To be scrupulously accurate, Gaga sang the first 16 bars in 4/4, the next four bars (“and the rockets red glare. . .”) in a deceptive 4/4 that pretended to be 3/4, the next four bars (“gave proof through the night. . .”) half in 3/4 and half in a rubato stop time, the next four bars (“oh say does that Star Spangled Banner yet wave . . .”) in 3/4 and the last four bars in Eastern Standard Time.
This is not the first time a new interpretation has heralded a new president. Beyonce used a similar arrangement at Barack Obama’s 2013 inauguration. (Whitney Houston also launched a stemwinding 4/4 version at the 1991 Super Bowl.)
It’s not a small change, and unlike the overdone melisma that many singers apply to the song, it’s not unwelcome.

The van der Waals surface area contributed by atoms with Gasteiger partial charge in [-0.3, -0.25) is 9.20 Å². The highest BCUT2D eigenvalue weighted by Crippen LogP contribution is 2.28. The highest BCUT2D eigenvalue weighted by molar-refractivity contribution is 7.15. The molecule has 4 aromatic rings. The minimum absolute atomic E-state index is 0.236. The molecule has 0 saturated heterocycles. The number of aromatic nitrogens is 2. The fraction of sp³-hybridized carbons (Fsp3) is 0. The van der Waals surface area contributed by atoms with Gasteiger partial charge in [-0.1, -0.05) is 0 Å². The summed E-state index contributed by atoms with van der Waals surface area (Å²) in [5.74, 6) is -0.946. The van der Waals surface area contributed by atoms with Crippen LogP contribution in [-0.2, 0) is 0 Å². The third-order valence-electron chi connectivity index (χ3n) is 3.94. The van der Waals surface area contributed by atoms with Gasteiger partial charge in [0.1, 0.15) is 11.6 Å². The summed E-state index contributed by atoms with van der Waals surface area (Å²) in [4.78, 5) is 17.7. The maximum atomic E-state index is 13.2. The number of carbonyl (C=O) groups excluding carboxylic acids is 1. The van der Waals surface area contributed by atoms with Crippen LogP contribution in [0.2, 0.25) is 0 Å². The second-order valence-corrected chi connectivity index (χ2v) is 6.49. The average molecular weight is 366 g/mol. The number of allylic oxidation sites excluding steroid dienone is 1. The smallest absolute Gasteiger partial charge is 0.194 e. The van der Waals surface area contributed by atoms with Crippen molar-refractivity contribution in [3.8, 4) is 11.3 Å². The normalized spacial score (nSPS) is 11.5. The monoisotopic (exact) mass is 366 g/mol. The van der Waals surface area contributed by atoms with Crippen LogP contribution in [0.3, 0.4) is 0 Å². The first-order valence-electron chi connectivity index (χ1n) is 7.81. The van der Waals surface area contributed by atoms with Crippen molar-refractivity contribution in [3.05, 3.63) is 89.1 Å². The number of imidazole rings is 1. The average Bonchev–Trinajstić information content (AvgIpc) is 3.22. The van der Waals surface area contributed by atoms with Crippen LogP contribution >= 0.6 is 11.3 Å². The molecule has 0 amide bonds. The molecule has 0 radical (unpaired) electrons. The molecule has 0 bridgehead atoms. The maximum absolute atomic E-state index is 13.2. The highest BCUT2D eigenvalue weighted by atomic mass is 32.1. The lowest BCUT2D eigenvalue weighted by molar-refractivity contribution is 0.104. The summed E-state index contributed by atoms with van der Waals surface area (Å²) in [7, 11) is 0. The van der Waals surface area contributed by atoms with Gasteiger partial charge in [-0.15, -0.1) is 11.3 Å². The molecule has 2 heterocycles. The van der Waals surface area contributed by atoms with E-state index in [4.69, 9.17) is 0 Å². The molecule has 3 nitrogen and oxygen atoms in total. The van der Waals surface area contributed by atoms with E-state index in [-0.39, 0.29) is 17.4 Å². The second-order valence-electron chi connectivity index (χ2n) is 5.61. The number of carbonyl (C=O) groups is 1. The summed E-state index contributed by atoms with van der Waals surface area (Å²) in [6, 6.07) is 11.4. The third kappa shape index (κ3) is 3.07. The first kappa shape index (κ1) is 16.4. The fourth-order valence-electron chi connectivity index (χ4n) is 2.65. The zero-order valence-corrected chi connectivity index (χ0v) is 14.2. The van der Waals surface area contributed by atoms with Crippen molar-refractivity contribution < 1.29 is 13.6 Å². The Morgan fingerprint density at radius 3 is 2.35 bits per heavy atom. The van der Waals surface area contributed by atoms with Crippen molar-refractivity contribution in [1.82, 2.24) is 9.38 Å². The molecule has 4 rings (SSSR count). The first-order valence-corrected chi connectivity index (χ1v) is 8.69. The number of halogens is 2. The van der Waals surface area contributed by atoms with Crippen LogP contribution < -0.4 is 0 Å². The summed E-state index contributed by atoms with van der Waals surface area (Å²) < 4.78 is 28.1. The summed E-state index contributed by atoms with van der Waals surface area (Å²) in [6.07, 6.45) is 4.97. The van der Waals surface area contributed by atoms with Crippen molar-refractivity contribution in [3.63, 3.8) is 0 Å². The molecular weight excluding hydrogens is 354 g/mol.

Three-quarter time is for waltzes. Almost everything else we listen to is played in a meter that can be divided by two. That’s why our national anthem, an old drinking song that ends in a question, is an unusual piece of music.
Unlike the Spanish, German, Russian and French national anthems, you can’t march to it. You pretty much have to stand still and sing. (Unless you feel like dancing.)
Anyone who has ever played in a street band knows how to turn the Star Spangled Banner into a 4/4 tune so that the trumpet section doesn’t trip and fall.
Is 4/4 a better choice for a song that represents a whole nation? Certainly the stomping 4/4 of the Marseillaise (see “Casablanca”) rouses the heart.
It also celebrates watering your fields with the blood of tyrants.
Our anthem (disregarding the latter verses), is less gory, and whether you feel like marching or waltzing, I think it’s flexible enough to accommodate both rhythms. What I like most about it is that it’s not a song about combat, but a song about perseverance.
Does the Star Spangled Banner still wave? As long as we can answer in the affirmative, then we’re still here.
And we’re still here.